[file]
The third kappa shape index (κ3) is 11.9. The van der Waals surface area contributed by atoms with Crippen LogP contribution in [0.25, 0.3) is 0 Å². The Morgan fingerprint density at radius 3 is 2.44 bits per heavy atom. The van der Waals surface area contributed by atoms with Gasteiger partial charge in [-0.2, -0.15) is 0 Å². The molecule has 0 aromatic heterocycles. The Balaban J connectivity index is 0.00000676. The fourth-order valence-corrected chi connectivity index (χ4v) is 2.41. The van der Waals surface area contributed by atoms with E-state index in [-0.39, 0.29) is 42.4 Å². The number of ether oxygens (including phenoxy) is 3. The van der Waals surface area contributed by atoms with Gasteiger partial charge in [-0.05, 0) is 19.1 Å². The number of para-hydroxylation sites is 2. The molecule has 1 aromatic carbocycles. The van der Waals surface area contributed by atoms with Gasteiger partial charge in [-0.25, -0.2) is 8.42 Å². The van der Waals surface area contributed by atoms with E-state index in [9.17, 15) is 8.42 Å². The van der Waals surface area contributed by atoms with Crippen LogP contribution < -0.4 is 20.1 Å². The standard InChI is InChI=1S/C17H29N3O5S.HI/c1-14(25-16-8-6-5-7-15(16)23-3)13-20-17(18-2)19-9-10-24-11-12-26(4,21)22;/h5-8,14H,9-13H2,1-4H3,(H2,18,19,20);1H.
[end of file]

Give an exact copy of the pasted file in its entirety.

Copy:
The third kappa shape index (κ3) is 11.9. The van der Waals surface area contributed by atoms with Crippen LogP contribution in [0.25, 0.3) is 0 Å². The Morgan fingerprint density at radius 3 is 2.44 bits per heavy atom. The van der Waals surface area contributed by atoms with Gasteiger partial charge in [-0.2, -0.15) is 0 Å². The molecule has 0 aromatic heterocycles. The Balaban J connectivity index is 0.00000676. The fourth-order valence-corrected chi connectivity index (χ4v) is 2.41. The van der Waals surface area contributed by atoms with E-state index in [-0.39, 0.29) is 42.4 Å². The number of ether oxygens (including phenoxy) is 3. The van der Waals surface area contributed by atoms with Gasteiger partial charge in [-0.05, 0) is 19.1 Å². The number of para-hydroxylation sites is 2. The molecule has 1 aromatic carbocycles. The van der Waals surface area contributed by atoms with Gasteiger partial charge in [-0.25, -0.2) is 8.42 Å². The van der Waals surface area contributed by atoms with E-state index in [9.17, 15) is 8.42 Å². The van der Waals surface area contributed by atoms with Crippen LogP contribution < -0.4 is 20.1 Å². The standard InChI is InChI=1S/C17H29N3O5S.HI/c1-14(25-16-8-6-5-7-15(16)23-3)13-20-17(18-2)19-9-10-24-11-12-26(4,21)22;/h5-8,14H,9-13H2,1-4H3,(H2,18,19,20);1H.